'The apology as object of exchange may have a value equal to the apologiser’s savings of damage payments and/or transaction costs.'19 Apart from their possible value as objects of exchange, apologies may accomplish the desired result by shifting the ‘power and shame balance’, whereby the victim feels empowered by being put in a position to accept an apology and the wrongdoer takes on the victim’s ‘shame’ in the process. It appears that often what victims want in addition to, or even instead of, financial compensation are apologies. As Hiroshi Wagatsuma and Arthur Rosett express it, ‘while there are some injuries that cannot be repaired just by saying you are sorry, there are others that can only be repaired by an apology’.20 And they point out that apology ‘is a social lubricant used every day in ongoing human relationships’.21 Susan Alter, in her 1999 report for the Law Commission of Canada, said, ‘For a victim, an apology is often considered to be the key that will unlock the door to healing.’22 Victims particularly want an apology where the real harm is non-pecuniary and thus difficult to measure in monetary terms. In the defamation context, apologies are often sought and are a key component of many settlements.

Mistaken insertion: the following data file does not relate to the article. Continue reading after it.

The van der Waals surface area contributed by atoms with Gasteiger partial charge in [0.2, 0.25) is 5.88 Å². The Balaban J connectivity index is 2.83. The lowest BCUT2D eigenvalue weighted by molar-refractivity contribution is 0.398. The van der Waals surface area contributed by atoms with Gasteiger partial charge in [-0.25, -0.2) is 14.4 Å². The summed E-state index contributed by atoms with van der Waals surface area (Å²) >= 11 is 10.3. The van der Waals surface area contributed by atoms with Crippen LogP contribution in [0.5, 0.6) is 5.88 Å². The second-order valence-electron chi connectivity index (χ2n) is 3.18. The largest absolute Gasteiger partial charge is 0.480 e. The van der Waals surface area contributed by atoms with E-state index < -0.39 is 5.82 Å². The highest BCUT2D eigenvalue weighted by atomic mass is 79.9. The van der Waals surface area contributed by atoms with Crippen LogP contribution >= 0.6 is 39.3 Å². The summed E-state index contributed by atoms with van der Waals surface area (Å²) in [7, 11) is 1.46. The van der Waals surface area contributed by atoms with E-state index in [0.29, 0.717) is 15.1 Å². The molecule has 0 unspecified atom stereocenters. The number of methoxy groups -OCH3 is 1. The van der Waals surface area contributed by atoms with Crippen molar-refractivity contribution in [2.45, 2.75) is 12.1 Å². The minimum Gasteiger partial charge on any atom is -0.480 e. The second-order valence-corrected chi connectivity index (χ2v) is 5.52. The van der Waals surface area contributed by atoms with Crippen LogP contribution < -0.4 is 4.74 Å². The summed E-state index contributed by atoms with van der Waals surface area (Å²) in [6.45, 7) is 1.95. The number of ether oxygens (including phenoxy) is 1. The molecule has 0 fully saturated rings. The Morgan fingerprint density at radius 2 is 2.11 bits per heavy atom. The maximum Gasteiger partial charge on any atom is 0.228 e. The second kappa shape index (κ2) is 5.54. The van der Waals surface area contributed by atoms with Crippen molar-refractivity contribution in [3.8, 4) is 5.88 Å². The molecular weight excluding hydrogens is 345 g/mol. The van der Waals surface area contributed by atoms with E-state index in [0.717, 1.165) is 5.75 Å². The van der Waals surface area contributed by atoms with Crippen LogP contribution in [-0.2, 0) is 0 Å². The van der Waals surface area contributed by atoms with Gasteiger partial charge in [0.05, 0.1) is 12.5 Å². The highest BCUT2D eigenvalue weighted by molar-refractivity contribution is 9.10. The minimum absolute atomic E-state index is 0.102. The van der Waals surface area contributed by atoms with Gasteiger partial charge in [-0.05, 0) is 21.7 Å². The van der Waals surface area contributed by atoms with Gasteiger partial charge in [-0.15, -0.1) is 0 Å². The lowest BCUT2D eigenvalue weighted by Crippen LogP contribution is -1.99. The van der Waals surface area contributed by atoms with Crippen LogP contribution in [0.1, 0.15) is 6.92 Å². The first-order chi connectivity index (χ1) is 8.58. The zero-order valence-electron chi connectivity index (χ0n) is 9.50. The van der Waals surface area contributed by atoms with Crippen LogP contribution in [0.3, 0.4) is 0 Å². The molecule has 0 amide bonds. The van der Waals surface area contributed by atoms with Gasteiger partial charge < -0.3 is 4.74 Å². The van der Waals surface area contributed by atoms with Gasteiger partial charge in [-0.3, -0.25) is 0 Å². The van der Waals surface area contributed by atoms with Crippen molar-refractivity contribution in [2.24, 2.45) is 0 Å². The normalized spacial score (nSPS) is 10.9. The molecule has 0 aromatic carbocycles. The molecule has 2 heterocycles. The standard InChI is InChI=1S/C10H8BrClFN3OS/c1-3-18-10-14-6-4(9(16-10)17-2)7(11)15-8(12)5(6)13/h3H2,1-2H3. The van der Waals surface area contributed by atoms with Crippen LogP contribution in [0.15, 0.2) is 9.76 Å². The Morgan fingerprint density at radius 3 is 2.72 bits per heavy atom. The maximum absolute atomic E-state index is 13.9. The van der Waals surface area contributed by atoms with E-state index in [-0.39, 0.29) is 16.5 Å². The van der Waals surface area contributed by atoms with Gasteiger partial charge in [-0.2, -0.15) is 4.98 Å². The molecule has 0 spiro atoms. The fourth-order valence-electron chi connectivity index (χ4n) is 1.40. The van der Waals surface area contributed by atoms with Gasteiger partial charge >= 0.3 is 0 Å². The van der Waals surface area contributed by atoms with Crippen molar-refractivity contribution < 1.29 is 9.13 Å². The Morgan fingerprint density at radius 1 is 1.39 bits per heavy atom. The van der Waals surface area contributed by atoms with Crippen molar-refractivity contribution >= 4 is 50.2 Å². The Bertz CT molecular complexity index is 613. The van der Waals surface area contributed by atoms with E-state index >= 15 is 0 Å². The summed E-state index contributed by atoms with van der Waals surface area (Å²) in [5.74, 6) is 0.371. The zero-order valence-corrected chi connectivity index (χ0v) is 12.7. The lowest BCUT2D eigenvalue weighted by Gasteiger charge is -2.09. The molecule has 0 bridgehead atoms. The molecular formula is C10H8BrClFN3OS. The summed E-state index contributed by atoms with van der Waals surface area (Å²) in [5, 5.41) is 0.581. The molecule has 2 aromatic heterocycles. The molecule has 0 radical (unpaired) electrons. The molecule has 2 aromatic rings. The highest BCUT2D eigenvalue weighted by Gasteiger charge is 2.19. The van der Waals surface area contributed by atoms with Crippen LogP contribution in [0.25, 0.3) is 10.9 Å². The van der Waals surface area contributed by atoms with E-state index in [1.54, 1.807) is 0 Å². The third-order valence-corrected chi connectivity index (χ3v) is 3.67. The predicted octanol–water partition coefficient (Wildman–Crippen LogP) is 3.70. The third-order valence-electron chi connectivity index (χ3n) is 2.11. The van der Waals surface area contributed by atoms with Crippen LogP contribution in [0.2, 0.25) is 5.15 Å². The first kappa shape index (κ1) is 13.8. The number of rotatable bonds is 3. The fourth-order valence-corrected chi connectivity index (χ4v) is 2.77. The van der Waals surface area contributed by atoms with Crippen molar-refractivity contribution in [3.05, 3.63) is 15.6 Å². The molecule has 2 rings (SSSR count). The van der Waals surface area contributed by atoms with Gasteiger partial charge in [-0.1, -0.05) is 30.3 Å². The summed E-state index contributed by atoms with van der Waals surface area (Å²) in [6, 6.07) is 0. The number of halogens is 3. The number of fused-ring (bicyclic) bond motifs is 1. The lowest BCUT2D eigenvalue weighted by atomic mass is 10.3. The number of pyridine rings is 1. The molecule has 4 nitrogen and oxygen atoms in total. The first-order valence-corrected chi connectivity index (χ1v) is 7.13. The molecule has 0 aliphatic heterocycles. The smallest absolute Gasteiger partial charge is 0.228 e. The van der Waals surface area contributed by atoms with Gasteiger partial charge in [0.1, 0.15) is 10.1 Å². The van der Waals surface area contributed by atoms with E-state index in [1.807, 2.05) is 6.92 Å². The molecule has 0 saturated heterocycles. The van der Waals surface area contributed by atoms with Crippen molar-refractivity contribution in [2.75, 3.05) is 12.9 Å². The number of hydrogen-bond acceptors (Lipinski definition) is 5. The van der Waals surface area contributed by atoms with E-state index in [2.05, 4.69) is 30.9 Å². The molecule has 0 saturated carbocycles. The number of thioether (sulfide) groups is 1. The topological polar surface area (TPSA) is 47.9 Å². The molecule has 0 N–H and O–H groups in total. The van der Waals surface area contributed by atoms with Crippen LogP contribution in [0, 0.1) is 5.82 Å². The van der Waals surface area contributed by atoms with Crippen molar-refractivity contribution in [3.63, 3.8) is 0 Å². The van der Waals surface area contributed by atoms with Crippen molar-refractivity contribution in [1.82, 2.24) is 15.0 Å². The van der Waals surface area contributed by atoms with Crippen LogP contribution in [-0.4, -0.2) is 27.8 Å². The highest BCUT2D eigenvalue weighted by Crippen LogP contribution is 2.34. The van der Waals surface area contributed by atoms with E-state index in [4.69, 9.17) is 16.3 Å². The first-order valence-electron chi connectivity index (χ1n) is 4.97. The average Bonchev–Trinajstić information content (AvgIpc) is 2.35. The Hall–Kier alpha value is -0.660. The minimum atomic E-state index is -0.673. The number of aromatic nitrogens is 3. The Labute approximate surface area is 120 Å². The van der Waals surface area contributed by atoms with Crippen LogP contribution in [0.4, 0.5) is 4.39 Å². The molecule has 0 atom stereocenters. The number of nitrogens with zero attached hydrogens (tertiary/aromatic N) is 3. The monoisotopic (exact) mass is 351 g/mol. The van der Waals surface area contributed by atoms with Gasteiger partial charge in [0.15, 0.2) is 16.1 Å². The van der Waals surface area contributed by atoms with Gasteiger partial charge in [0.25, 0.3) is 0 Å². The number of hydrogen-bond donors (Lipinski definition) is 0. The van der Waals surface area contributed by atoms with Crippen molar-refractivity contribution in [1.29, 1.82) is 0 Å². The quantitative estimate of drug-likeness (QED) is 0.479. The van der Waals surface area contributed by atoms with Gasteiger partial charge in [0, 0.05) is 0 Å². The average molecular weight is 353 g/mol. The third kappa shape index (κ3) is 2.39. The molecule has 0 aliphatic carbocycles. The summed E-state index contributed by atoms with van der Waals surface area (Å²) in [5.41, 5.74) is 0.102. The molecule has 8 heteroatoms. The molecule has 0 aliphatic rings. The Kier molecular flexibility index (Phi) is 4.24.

In situations in which a corporation’s conduct has resulted in highly-publicised and widespread harm – for example, product defects and environmental damage – crisis management experts counsel early apologies. When the potential harm to a corporation’s reputation and brand is significant, the potential liability-admission consequences will be pushed aside in favour of a speedy, decisive and public apology, often given by the CEO. Particularly in jurisdictions with juries and punitive damages, the decision to apologise may also be a wise tactical decision for future lawsuits that are inevitable.